Molluscum contagiosum is a common dermatological disease in children with genital lesions generally considered sexually transmitted in adults. In immunocompromised individuals, It can present with a very extensive debilitating, dermatological disease.

Other poxviruses have established some level of host-range in humans, such as monkeypox and orf virus, with demonstrated human to human spread, but others are largely considered zoological diseases, with low infectivity and isolated occurrence.[1]

Pathophysiology

Molluscum contagiosum has not been shown to propagate in any sustainable manner outside of the basal keratinocyte, in vitro or otherwise, as such the disease is unlikely to spread beyond dermatological manifestations.[2]

Variola, on the other hand, is much more indiscriminate and following a 2-week incubation phase, established disseminated disease. Entering via the respiratory tract or mucosal lining, variola would start multiplying in the reticuloendothelial system before moving on into lymph nodes.

Clinically it starts with a prodromal phase lasting anywhere from 2 to 4 days. This involved severe headaches, backache, fever, arthralgia as well as other basic constitutional symptoms. Concluding eventually with a somewhat distinctive eruptive small red vesicular lesion inside and all over the oral cavity, including the tongue, oropharynx, palate mucosal membranes called “enanthema.”[9]

The patient was supposedly infectious at this very point.

In less than 24 hours - the classic dimpled vesicular rash would begin to erupt – the “exanthema,” first in the face and extremities, this rash progressed more centrally to the trunk through the course of the illness. Somewhat uncommon for viral exanthems, they involved the palmar and plantar surfaces, and these would last the longest.[9]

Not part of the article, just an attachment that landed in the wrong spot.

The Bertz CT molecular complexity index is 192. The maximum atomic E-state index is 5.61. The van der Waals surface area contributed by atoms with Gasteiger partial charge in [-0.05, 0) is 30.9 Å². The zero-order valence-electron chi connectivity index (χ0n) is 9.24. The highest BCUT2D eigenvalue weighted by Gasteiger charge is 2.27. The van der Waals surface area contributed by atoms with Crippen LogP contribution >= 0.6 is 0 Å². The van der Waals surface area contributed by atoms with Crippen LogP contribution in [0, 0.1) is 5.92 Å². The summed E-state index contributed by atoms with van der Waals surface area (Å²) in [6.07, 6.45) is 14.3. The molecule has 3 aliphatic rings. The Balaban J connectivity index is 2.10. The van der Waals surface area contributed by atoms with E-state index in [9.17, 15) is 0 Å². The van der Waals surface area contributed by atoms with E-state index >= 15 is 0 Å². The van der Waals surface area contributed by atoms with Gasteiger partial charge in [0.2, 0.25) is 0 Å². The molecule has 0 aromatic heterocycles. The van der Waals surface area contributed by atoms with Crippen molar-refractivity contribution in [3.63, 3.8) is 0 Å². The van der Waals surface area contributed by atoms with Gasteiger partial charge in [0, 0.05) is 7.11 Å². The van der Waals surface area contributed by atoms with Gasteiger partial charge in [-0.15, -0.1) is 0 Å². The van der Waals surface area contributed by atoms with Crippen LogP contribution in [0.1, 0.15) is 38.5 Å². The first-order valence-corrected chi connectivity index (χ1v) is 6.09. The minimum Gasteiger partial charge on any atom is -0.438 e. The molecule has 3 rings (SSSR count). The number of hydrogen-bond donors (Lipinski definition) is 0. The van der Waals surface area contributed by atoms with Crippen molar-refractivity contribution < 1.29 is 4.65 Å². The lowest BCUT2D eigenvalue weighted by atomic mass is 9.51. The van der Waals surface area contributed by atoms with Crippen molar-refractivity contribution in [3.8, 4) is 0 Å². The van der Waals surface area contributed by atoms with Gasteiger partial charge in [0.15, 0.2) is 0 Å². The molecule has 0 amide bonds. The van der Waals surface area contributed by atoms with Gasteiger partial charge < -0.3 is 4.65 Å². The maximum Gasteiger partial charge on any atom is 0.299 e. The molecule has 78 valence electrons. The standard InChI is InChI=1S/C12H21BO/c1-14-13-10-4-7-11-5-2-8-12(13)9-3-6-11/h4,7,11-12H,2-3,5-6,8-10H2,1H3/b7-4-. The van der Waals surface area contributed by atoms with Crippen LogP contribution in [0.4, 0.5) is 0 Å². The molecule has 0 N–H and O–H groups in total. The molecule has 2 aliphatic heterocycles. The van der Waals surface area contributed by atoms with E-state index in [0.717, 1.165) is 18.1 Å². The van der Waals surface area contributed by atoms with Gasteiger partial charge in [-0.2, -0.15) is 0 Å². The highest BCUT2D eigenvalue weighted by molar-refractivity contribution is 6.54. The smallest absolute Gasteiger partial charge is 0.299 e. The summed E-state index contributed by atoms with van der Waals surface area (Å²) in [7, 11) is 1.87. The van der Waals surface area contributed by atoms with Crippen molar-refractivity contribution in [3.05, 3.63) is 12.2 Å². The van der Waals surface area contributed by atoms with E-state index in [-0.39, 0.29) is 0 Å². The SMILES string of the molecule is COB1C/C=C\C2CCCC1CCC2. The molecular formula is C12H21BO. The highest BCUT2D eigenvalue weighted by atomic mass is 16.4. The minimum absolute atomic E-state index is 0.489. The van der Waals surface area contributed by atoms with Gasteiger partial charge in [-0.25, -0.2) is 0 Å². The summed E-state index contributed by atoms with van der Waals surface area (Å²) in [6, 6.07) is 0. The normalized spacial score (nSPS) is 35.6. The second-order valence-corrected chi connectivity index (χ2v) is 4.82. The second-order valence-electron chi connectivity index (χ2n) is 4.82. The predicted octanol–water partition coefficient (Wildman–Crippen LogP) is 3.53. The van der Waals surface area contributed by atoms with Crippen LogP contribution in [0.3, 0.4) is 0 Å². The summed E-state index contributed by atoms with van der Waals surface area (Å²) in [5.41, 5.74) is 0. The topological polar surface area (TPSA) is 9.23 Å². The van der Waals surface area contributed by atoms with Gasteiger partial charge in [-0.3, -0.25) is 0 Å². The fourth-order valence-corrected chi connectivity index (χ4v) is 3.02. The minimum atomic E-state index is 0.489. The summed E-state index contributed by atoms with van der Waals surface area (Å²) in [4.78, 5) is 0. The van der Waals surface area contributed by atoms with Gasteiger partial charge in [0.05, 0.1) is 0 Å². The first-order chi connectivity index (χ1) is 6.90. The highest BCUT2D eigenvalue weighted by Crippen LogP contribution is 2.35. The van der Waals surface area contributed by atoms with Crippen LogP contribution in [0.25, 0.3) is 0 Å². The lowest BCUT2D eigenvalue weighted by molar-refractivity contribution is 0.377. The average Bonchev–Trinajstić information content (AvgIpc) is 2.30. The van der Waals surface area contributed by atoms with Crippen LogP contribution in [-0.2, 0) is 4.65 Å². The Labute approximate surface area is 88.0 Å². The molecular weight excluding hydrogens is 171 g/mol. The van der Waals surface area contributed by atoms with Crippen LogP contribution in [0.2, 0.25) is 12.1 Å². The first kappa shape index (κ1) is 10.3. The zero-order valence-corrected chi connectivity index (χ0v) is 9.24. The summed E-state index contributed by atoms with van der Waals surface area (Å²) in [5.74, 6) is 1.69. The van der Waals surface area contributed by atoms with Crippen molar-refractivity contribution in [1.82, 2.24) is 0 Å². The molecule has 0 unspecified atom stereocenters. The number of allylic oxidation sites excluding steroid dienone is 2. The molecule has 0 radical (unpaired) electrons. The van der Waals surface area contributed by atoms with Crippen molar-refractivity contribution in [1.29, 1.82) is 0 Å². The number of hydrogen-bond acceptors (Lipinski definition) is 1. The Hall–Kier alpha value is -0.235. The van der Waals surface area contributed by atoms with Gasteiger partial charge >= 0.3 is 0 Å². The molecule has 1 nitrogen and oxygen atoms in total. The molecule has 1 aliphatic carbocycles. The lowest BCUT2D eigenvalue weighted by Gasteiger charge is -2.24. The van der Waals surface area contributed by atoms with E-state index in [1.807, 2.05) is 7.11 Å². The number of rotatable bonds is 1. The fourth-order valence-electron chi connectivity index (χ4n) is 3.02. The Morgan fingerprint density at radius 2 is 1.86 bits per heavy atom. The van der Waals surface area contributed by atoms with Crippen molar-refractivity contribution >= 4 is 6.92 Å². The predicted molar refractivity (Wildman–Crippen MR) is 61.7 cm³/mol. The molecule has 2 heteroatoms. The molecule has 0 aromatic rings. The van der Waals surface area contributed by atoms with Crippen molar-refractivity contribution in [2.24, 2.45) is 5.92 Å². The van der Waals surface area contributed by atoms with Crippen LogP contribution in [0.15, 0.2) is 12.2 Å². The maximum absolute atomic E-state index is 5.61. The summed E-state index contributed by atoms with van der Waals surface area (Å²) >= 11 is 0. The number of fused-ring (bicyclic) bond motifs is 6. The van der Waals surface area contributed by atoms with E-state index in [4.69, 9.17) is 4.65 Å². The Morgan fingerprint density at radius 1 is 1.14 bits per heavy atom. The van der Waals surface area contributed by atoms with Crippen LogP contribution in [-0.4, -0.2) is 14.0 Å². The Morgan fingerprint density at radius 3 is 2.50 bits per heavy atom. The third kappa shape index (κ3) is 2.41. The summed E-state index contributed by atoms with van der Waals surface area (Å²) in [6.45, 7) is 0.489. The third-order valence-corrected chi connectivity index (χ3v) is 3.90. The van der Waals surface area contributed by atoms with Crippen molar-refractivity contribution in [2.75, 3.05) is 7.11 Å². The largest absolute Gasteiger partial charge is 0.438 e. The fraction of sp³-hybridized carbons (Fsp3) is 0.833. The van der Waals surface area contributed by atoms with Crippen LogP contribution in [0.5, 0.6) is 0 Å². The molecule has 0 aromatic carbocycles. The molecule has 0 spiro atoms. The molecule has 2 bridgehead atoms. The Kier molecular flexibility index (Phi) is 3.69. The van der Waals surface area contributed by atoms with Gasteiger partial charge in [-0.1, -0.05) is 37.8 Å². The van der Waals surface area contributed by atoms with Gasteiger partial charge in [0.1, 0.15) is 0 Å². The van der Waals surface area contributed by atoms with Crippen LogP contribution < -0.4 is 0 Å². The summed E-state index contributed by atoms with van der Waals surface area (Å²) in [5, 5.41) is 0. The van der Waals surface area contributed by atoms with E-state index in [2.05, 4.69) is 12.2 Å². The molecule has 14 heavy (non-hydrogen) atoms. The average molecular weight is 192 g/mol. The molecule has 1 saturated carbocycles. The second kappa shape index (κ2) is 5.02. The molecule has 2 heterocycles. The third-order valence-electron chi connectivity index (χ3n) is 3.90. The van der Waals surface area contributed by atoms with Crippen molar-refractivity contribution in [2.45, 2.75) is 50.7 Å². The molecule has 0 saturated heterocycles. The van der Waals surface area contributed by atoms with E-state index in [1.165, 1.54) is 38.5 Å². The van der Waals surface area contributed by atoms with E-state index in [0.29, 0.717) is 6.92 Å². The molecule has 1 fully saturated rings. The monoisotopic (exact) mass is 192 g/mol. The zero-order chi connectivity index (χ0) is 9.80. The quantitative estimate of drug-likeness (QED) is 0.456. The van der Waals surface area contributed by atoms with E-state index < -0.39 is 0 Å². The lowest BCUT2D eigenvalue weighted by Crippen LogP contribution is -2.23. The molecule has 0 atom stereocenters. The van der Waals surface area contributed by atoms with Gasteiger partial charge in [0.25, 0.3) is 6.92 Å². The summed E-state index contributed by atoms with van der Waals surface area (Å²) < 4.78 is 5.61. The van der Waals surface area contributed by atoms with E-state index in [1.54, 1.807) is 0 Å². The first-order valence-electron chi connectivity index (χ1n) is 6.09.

Not much is known about the systemic path to mortality (i.e., prognostic factors) – at least not to the equivalent degree of other extant viral syndrome or infections. Death was attributed to “toxemia” in relevant vs. modern literature). What is known, however, is that immunomodulation and dysfunction were key; prokaryotic superinfections led to extensive morbidity, including pustular conversion of lesions, keratitis, pneumonia, and of course, sepsis.

Primary involvement with variola wouldn’t lend itself to be ignored; however, arthritis in children (metaphyseal fibroblast failure) and viral encephalitis were all well-known sequelae.[10]

Histopathology

Because of their overt size, Poxviridae were some of the first viruses visualized under microscopy. Large cytoplasmic inclusions called Guarneri and Paschen bodies are visible on infected squamous and visceral cells respectively, in molluscum they are even larger inclusions called Henderson-Patterson bodies.[11]

History and Physical

Thorough patient evaluation is indispensable with special care given to vaccination, exposure, travel, and occupational histories, Red flags are when the patient has been in contact with the virus either for scientific or military research or disclosed any proximity to known zoonotic sources (bushmeat, hunting, etc.).

A complete physical exam is vital; however, as many poxvirus lesions, especially those of molluscum, are almost pathognomonic (dome and crater) in appearance. Assessing hyperpyrexia, lymphadenopathy, and oral and ocular exams could also show plausible evidence in determining a full clinical picture, specifically looking for evidence of pneumonitis.[12]